Where the Lightning Strikes: The Lives of American Indian Sacred Places

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Penguin, Mar 27, 2007 - History - 368 pages
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From the author of How the World Moves: A revelatory new look at the hallowed, diverse, and threatened landscapes of the American Indian

For thousands of years , Native Americans have told stories about the powers of revered landscapes and sought spiritual direction at mysterious places in their homelands. In this important book, respected scholar and anthropologist Peter Nabokov writes of a wide range of sacred places in Native America. From the “high country” of California to Tennessee’s Tellico Valley, from the Black Hills of South Dakota to Rainbow Canyon in Arizona, each chapter delves into the relationship between Indian cultures and their environments and describes the myths and legends, practices, and rituals that sustained them.




From the Trade Paperback edition.
 

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User Review  - wesh - LibraryThing

A thousand things could've gone wrong with a book like this, but none of them did. Nabokov's treatment of native spirituality is deeply understanding and sensitive. His telling of the history of these ... Read full review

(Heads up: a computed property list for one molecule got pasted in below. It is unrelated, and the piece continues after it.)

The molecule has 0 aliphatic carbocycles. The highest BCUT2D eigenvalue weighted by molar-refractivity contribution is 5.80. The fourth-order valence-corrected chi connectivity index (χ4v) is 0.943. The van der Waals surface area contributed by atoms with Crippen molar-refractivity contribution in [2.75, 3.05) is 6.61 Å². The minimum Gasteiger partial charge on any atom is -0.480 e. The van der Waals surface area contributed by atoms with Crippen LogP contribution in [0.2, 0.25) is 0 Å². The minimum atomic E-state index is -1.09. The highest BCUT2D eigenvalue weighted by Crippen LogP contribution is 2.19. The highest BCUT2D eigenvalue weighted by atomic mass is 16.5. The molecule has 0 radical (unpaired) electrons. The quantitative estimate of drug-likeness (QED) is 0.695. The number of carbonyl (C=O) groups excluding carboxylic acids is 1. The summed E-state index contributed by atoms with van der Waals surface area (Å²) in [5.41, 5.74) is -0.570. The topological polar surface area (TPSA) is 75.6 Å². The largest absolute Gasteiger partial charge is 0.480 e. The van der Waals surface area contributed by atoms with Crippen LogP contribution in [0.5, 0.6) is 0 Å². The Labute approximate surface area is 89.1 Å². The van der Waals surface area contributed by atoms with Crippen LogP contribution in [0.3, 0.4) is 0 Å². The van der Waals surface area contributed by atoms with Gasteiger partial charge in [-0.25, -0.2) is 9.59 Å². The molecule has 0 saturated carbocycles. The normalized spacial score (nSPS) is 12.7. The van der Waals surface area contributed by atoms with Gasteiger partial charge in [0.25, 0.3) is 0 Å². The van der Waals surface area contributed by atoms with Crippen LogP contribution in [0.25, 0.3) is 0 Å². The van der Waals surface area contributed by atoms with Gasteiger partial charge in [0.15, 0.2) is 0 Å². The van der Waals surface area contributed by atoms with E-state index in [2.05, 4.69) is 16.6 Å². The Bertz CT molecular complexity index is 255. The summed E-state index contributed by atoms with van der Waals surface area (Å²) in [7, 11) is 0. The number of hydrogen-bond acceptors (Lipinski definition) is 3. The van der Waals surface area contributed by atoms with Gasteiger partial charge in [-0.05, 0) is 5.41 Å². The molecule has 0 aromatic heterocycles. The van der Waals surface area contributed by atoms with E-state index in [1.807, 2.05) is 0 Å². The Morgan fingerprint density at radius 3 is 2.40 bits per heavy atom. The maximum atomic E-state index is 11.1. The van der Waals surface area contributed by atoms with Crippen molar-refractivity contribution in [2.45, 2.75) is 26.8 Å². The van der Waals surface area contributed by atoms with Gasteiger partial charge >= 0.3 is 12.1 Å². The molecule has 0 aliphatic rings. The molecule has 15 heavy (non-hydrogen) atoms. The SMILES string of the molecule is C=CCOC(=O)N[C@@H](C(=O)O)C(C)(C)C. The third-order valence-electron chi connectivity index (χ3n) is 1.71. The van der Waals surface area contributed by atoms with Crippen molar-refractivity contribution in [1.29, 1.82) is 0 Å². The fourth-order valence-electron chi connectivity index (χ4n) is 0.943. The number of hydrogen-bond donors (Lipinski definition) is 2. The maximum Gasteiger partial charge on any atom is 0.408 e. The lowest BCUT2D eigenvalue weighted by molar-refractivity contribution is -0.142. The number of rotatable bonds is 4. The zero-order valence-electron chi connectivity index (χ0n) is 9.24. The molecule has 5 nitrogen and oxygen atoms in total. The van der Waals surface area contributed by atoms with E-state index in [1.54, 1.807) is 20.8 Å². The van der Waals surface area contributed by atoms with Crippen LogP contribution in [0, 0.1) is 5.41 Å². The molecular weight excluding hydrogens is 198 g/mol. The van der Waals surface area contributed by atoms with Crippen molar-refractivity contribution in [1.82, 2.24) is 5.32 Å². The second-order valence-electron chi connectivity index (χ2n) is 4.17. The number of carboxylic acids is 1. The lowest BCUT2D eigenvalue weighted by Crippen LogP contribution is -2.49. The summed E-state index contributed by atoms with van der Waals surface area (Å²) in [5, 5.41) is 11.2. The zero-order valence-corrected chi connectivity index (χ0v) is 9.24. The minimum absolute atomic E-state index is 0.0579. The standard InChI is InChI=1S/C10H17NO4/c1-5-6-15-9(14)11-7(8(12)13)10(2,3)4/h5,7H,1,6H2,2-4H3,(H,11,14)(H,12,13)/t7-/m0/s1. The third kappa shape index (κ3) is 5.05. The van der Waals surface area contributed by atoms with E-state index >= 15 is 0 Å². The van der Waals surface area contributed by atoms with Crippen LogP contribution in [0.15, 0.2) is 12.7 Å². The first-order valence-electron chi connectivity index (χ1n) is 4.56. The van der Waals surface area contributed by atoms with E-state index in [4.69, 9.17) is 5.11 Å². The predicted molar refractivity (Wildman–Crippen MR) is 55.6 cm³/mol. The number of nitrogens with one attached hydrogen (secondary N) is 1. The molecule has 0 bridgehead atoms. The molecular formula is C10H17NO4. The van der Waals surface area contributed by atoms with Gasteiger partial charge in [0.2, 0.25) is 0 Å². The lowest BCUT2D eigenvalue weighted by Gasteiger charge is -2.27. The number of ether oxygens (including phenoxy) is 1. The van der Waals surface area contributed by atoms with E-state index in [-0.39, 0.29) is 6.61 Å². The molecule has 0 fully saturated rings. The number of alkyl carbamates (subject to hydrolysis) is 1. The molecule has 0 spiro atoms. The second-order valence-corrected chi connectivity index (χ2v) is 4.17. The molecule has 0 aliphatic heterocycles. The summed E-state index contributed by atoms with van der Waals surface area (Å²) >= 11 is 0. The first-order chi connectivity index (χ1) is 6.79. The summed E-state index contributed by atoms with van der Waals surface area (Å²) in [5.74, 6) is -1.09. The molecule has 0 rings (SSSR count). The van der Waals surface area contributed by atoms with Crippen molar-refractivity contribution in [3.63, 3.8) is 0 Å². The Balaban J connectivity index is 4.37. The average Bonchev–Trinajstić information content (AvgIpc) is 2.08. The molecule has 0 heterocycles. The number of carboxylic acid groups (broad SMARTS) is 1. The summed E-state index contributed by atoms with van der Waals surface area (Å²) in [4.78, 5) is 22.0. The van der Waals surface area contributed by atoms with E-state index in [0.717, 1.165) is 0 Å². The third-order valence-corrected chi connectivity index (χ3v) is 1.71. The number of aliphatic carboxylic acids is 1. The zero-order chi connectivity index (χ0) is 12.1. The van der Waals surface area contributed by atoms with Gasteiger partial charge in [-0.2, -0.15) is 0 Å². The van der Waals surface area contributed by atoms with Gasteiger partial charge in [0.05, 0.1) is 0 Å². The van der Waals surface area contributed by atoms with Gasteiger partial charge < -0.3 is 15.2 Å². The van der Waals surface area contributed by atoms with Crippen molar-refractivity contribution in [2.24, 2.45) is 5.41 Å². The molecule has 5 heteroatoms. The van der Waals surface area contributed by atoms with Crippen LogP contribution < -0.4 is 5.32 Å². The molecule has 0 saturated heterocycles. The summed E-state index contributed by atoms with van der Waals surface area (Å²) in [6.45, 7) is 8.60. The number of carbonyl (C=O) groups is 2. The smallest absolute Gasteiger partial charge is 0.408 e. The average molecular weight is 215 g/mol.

Where the lightning strikes: the lives of American Indian sacred places

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What makes a location sacred to a particular group of people? Nabokov (American Indian studies, World Arts and Cultures, UCLA; A Forest of Time: American Indian Ways of History) probes the depths of ... Read full review

Contents

A Center of SortsMount Diablo
NorthHistum Yani the Middle Mountain
WestMount Tamalpais
Place Like a Gaping MouthBreaking Through Landscape
SouthThe Cave of Hands
INTRODUCTION
Worlds in an IslandPenobscot
Naming the SpiritsOjibwa
Christ in the Flower WorldYaqui
Draining the Sacred PlacesHopi
A Geology of PowerPlateau
Priestly Skies Shamanic EarthPawnee
Journeys to Promised LandsHidatsaCrow
The Heart of EverythingLakotaCheyenneKiowa
Singing the OriginsColorado River
Beyond the GoddessSouthern California

Hills of Hidden MeaningChoctaw
Between River and FireCherokee
A Tale of Three LakesTaosZuni
Place as PersonalNavajoApache
When Mountains CongregateCentral California
Mourning and RenewalNorthern California
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About the author (2007)

Peter Nabokov is professor of American Indian Studies and World Arts and Cultures at UCLA. His previous books include A Forest of Time, Native American Testimony, Native American Architecture (with Robert Easton), Indian Running, Two Leggings: The Making of a Crow Warrior, and Architecture of Acoma Pueblo.

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